WanderingDoc
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Joined: Sat Aug 05, 2017 8:21 pm

Re: Expecting a crash...but staying the course

Post by WanderingDoc » Tue Feb 13, 2018 3:04 am

When they say you stayed in the best days etc., they just mean to be invested in the market right? Not necessarily that you were DCA'ing during that time.
I'm not looking to get rich quick (crypto), I'm not looking to get rich slow (index funds).. I'm looking to get rich, for sure (real estate).

david1082b
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Re: Expecting a crash...but staying the course

Post by david1082b » Tue Feb 13, 2018 5:00 am

Removing five best days out of 72 years of investing would reduce cumulative compound returns - without dividend investments- by nearly 50%.
Ignoring dividends makes no sense really. Dividends have made up a huge amount of total returns historically.
If you missed those few and fabulous 60 months, you would have missed all the total returns accumulated over three generations.
Total return by definition includes dividends. But the statement makes it clear that dividends are not included? This is a bizarre way of calculating long-term returns. All the talk about "best days" and "worst days" is just noise imo.

RRAAYY3
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Joined: Thu Jan 17, 2013 12:32 pm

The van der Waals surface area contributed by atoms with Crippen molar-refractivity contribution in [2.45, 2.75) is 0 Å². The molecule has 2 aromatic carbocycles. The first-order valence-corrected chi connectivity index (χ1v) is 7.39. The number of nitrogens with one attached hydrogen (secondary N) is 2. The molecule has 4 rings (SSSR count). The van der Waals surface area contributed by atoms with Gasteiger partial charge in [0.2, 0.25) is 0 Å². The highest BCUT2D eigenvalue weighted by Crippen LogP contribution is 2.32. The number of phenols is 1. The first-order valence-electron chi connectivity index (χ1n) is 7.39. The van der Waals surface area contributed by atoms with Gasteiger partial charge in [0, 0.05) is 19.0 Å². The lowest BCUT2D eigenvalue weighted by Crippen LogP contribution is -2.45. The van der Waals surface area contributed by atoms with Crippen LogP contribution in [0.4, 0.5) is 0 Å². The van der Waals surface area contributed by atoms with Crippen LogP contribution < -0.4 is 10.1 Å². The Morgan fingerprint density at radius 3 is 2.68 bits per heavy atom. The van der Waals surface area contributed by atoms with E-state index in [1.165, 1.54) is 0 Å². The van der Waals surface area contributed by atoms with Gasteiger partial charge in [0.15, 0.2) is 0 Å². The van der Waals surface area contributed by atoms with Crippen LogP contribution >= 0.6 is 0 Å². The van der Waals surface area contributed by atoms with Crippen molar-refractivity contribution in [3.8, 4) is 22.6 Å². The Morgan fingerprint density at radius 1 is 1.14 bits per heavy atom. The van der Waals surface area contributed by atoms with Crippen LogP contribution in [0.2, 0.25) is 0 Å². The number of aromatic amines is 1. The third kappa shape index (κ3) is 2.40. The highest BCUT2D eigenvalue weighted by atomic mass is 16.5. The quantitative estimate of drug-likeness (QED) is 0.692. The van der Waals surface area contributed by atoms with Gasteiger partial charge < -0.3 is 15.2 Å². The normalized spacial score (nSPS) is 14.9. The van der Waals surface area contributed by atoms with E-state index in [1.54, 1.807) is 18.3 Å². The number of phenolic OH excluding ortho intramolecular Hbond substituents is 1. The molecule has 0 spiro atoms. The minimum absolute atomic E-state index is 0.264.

Re: Expecting a crash...but staying the course

Post by RRAAYY3 » Tue Feb 13, 2018 8:15 am

This “bulletproof bull market” nonsense needs to stop.

It has had corrections ... including one literally happening at the moment. the hysteria is laughable

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Toons
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Location: Hills of Tennessee

Re: Expecting a crash...but staying the course

Post by Toons » Tue Feb 13, 2018 8:21 am

Bring on the "Crash"=Opportunity :sharebeer :sharebeer
"One does not accumulate but eliminate. It is not daily increase but daily decrease. The height of cultivation always runs to simplicity" –Bruce Lee

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midareff
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Location: Biscayne Bay, South Florida

Re: Expecting a crash...but staying the course

Post by midareff » Tue Feb 13, 2018 8:28 am

My wife thinks she can read the market in her Tarot cards. I try to humor her but she doesn't get to hold the keys to the kingdom..